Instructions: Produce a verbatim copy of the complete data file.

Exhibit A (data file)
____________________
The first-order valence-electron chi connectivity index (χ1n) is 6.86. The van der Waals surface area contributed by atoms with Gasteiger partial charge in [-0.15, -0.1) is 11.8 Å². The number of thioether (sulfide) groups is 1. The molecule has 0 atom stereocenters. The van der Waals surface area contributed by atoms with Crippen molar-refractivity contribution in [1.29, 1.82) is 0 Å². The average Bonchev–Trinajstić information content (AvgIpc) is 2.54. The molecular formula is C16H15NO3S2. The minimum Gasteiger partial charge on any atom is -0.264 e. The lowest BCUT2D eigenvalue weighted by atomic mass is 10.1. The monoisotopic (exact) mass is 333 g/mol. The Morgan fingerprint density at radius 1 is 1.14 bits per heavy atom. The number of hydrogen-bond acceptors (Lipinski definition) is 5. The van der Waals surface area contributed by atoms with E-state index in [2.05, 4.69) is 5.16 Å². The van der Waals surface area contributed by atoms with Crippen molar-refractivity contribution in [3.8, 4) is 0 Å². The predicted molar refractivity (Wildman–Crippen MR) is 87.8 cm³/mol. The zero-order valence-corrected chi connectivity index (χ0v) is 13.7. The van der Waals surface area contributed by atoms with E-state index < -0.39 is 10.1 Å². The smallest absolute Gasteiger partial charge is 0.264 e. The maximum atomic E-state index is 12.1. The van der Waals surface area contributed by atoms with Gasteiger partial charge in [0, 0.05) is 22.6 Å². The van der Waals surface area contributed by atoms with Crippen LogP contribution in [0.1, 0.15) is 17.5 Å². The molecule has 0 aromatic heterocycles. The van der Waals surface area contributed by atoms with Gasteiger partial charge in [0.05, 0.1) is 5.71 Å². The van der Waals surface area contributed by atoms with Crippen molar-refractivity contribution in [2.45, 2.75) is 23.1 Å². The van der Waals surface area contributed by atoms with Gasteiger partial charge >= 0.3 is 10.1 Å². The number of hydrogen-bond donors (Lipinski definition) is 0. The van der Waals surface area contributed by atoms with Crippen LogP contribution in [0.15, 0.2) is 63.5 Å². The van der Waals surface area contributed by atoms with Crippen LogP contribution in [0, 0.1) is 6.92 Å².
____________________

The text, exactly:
The first-order valence-electron chi connectivity index (χ1n) is 6.86. The van der Waals surface area contributed by atoms with Gasteiger partial charge in [-0.15, -0.1) is 11.8 Å². The number of thioether (sulfide) groups is 1. The molecule has 0 atom stereocenters. The van der Waals surface area contributed by atoms with Crippen molar-refractivity contribution in [1.29, 1.82) is 0 Å². The average Bonchev–Trinajstić information content (AvgIpc) is 2.54. The molecular formula is C16H15NO3S2. The minimum Gasteiger partial charge on any atom is -0.264 e. The lowest BCUT2D eigenvalue weighted by atomic mass is 10.1. The monoisotopic (exact) mass is 333 g/mol. The Morgan fingerprint density at radius 1 is 1.14 bits per heavy atom. The number of hydrogen-bond acceptors (Lipinski definition) is 5. The van der Waals surface area contributed by atoms with E-state index in [2.05, 4.69) is 5.16 Å². The van der Waals surface area contributed by atoms with Crippen molar-refractivity contribution in [3.8, 4) is 0 Å². The predicted molar refractivity (Wildman–Crippen MR) is 87.8 cm³/mol. The zero-order valence-corrected chi connectivity index (χ0v) is 13.7. The van der Waals surface area contributed by atoms with E-state index < -0.39 is 10.1 Å². The smallest absolute Gasteiger partial charge is 0.264 e. The maximum atomic E-state index is 12.1. The van der Waals surface area contributed by atoms with Gasteiger partial charge in [0, 0.05) is 22.6 Å². The van der Waals surface area contributed by atoms with Crippen LogP contribution in [0.1, 0.15) is 17.5 Å². The molecule has 0 aromatic heterocycles. The van der Waals surface area contributed by atoms with Gasteiger partial charge in [0.05, 0.1) is 5.71 Å². The van der Waals surface area contributed by atoms with Crippen molar-refractivity contribution in [2.45, 2.75) is 23.1 Å². The van der Waals surface area contributed by atoms with Gasteiger partial charge >= 0.3 is 10.1 Å². The number of hydrogen-bond donors (Lipinski definition) is 0. The van der Waals surface area contributed by atoms with Crippen LogP contribution in [0.15, 0.2) is 63.5 Å². The van der Waals surface area contributed by atoms with Crippen LogP contribution in [0, 0.1) is 6.92 Å².